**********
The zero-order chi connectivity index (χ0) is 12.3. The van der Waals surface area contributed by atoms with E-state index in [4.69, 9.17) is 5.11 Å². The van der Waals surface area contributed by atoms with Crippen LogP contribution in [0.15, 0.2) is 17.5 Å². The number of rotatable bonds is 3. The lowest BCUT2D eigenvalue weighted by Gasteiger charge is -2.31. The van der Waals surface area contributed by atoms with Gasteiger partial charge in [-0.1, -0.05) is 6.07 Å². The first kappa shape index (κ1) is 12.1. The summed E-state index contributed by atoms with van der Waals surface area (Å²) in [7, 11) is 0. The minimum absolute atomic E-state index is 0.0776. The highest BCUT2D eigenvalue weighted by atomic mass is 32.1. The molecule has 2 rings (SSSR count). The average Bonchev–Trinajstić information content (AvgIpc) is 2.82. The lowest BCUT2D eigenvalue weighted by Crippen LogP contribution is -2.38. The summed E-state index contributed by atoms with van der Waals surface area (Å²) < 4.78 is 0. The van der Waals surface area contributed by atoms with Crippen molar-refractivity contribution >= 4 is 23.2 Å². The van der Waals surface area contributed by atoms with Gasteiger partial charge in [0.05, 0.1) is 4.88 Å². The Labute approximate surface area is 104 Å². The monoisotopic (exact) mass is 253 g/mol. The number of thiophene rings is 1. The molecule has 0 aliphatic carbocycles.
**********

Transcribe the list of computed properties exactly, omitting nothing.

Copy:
The zero-order chi connectivity index (χ0) is 12.3. The van der Waals surface area contributed by atoms with E-state index in [4.69, 9.17) is 5.11 Å². The van der Waals surface area contributed by atoms with Crippen LogP contribution in [0.15, 0.2) is 17.5 Å². The number of rotatable bonds is 3. The lowest BCUT2D eigenvalue weighted by Gasteiger charge is -2.31. The van der Waals surface area contributed by atoms with Gasteiger partial charge in [-0.1, -0.05) is 6.07 Å². The first kappa shape index (κ1) is 12.1. The summed E-state index contributed by atoms with van der Waals surface area (Å²) in [7, 11) is 0. The minimum absolute atomic E-state index is 0.0776. The highest BCUT2D eigenvalue weighted by atomic mass is 32.1. The molecule has 2 rings (SSSR count). The average Bonchev–Trinajstić information content (AvgIpc) is 2.82. The lowest BCUT2D eigenvalue weighted by Crippen LogP contribution is -2.38. The summed E-state index contributed by atoms with van der Waals surface area (Å²) < 4.78 is 0. The van der Waals surface area contributed by atoms with Crippen molar-refractivity contribution >= 4 is 23.2 Å². The van der Waals surface area contributed by atoms with Gasteiger partial charge in [0.05, 0.1) is 4.88 Å². The Labute approximate surface area is 104 Å². The monoisotopic (exact) mass is 253 g/mol. The number of thiophene rings is 1. The molecule has 0 aliphatic carbocycles.